The 3 Cs for Creating a Culture of Inclusion

Dima Ghawi
3 min readJan 5, 2021

It is proven over and over that diversity creates positive change in the workforce. However, some teams fail to harness the real advantages of diversity without creating a culture of inclusion and belonging. Discrimination, unconscious biases, and micro-aggressions often harm the workplace environment, stifling creativity, employee engagement, and customer relations. Nearly every workplace faces one or more of these challenges, but there is a way to manage these struggles for a better future. In this blog, I will share the 3 C’s to creating a culture of inclusion.

Curiosity

The desire to learn more about other people and cultures is integral to inclusion. Curiosity establishes the foundation of understanding necessary to create an accepting workforce. By asking challenging questions and evaluating our thoughts, patterns, and predispositions, we recognize how biases, both conscious and unconscious, affect us. This step begins with powerful self-reflection, calling all of us to look inwards and ponder our thoughts, emotions, and actions. We can start with introspective activities that reveal our unconscious biases or by taking the time to observe our workplace environment. We can also open our personal and professional networks to more diverse groups, stimulating new and sometimes challenging conversations. Our willingness to be open to new ideas and experiences leads to the self-discovery and increased self-awareness necessary for a diverse workplace.

Courage

Some people stay quiet within the workplace and look the other way when discrimination or harassment occurs. We must make the conscious, courageous effort to fight against complacency and encourage people to do the same. Whether it’s helping a team member approach Human Resources with a valid complaint or creating a safe space in your office, do not be afraid to take action. By being courageous, we become allies for our minority team members, creating a more inclusive workplace. Allies are individuals who do not fall into a specific group but choose to stand up, use their voices, and assist oppressed individuals in need of help. As a courageous ally, we establish an environment of positivity and support, encouraging minority team members to have a voice and to thrive.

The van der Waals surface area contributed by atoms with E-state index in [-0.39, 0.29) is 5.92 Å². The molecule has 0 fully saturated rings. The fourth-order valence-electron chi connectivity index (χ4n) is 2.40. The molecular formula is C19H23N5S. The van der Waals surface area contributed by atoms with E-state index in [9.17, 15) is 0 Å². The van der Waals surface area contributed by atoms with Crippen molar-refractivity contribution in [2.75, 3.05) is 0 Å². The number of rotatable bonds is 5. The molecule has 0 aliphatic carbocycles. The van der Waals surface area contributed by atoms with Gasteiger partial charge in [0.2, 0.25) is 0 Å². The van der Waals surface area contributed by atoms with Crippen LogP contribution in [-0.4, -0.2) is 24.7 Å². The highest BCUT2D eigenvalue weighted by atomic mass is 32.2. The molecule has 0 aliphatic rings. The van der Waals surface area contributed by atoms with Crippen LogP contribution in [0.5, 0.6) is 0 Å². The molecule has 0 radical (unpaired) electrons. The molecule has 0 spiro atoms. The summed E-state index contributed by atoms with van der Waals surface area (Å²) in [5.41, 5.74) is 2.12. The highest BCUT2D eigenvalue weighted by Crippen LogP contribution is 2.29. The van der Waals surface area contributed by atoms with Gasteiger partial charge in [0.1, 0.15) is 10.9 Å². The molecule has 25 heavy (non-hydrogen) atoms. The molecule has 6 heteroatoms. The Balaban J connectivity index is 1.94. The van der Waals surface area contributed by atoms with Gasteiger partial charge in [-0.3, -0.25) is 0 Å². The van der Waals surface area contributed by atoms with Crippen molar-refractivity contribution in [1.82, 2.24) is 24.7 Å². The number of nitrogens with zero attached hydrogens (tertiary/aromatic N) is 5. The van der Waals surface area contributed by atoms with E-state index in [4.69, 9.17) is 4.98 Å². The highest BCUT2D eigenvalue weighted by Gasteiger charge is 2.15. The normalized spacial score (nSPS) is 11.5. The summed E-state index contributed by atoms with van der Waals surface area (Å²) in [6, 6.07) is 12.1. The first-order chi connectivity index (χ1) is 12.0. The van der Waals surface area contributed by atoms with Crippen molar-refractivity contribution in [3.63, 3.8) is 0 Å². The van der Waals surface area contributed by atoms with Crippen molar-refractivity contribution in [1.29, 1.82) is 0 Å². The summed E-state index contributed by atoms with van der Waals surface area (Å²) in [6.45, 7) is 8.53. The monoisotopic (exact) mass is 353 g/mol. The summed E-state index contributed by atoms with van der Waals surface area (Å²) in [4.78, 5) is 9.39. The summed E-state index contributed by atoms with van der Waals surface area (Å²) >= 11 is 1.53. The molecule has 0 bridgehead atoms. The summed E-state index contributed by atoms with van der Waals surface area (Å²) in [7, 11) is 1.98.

Commitment

We need to be committed to the long-term goals of diversity, equity, and inclusion to create a positive change in organizational culture. Dedicated action requires constant self-reflection and intentional practices. Commitment means creating change from the top down in long-lasting and meaningful ways. In addition to publishing a DEI mission statement, organizations must follow through with a plan for diversity initiatives, increased training, and inclusive talent pipelines. Diversity is not achieved in one training session; neither is true inclusion. To establish an accepting workplace, commitment to change, and positive action is necessary.

By being curious, courageous, and committed individuals, we inspire our teams to become more welcoming and inclusive. These three C’s provide the toolset necessary for creating a culture of belonging and expanding diversity within the workforce.

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DEI TRAINING

Dima Ghawi is the founder of a global talent development company with a primary mission for advancing individuals in leadership. Through keynote speeches, training programs and executive coaching, Dima has empowered thousands of professionals across the globe to expand their leadership potential. In addition, she provides guidance to business executives to develop diversity, equity, and inclusion strategies and to implement a multi-year plan for advancing quality leaders from within the organization.

Reach her at DimaGhawi.com and BreakingVases.com.

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Dima Ghawi

Empowering and advancing individuals in leadership through keynote speeches, workshops, training programs, and individual coaching. Visit www.dimaghawi.com